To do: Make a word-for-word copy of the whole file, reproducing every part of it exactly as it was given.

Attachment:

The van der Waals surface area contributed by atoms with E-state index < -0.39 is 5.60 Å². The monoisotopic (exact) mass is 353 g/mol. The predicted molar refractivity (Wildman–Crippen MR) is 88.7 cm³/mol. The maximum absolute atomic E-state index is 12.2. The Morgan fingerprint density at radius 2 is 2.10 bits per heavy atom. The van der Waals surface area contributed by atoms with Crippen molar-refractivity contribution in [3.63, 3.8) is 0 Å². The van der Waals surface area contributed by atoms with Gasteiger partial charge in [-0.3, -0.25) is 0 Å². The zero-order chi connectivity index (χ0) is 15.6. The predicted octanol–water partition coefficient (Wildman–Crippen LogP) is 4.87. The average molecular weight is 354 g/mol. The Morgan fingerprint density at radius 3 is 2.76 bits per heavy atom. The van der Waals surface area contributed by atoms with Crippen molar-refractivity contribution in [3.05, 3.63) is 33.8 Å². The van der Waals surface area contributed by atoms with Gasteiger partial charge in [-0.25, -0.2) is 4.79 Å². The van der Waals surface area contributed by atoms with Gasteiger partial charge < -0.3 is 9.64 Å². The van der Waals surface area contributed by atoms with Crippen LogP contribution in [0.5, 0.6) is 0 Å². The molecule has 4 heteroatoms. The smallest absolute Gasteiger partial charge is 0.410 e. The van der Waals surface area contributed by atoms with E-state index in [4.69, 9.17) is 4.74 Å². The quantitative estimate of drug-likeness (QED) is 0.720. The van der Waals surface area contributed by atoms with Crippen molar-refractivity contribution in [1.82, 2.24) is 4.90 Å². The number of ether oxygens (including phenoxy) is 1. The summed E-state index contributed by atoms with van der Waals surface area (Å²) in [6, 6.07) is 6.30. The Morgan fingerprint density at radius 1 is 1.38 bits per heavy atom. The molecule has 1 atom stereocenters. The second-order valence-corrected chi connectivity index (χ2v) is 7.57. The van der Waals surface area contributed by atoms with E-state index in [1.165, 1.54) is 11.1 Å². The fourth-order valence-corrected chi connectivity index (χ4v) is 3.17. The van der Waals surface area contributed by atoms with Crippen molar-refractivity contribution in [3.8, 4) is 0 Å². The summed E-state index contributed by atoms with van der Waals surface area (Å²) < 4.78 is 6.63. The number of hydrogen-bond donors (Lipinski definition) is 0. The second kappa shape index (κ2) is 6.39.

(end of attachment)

The van der Waals surface area contributed by atoms with E-state index < -0.39 is 5.60 Å². The monoisotopic (exact) mass is 353 g/mol. The predicted molar refractivity (Wildman–Crippen MR) is 88.7 cm³/mol. The maximum absolute atomic E-state index is 12.2. The Morgan fingerprint density at radius 2 is 2.10 bits per heavy atom. The van der Waals surface area contributed by atoms with Crippen molar-refractivity contribution in [3.63, 3.8) is 0 Å². The van der Waals surface area contributed by atoms with Gasteiger partial charge in [-0.3, -0.25) is 0 Å². The zero-order chi connectivity index (χ0) is 15.6. The predicted octanol–water partition coefficient (Wildman–Crippen LogP) is 4.87. The average molecular weight is 354 g/mol. The Morgan fingerprint density at radius 3 is 2.76 bits per heavy atom. The van der Waals surface area contributed by atoms with Crippen molar-refractivity contribution in [3.05, 3.63) is 33.8 Å². The van der Waals surface area contributed by atoms with Gasteiger partial charge in [-0.25, -0.2) is 4.79 Å². The van der Waals surface area contributed by atoms with Gasteiger partial charge < -0.3 is 9.64 Å². The van der Waals surface area contributed by atoms with Crippen LogP contribution in [0.5, 0.6) is 0 Å². The molecule has 4 heteroatoms. The smallest absolute Gasteiger partial charge is 0.410 e. The van der Waals surface area contributed by atoms with E-state index in [4.69, 9.17) is 4.74 Å². The quantitative estimate of drug-likeness (QED) is 0.720. The van der Waals surface area contributed by atoms with Crippen molar-refractivity contribution in [1.82, 2.24) is 4.90 Å². The number of ether oxygens (including phenoxy) is 1. The summed E-state index contributed by atoms with van der Waals surface area (Å²) in [6, 6.07) is 6.30. The Morgan fingerprint density at radius 1 is 1.38 bits per heavy atom. The molecule has 1 atom stereocenters. The second-order valence-corrected chi connectivity index (χ2v) is 7.57. The van der Waals surface area contributed by atoms with E-state index in [1.165, 1.54) is 11.1 Å². The fourth-order valence-corrected chi connectivity index (χ4v) is 3.17. The van der Waals surface area contributed by atoms with Crippen molar-refractivity contribution in [3.8, 4) is 0 Å². The summed E-state index contributed by atoms with van der Waals surface area (Å²) < 4.78 is 6.63. The number of hydrogen-bond donors (Lipinski definition) is 0. The second kappa shape index (κ2) is 6.39.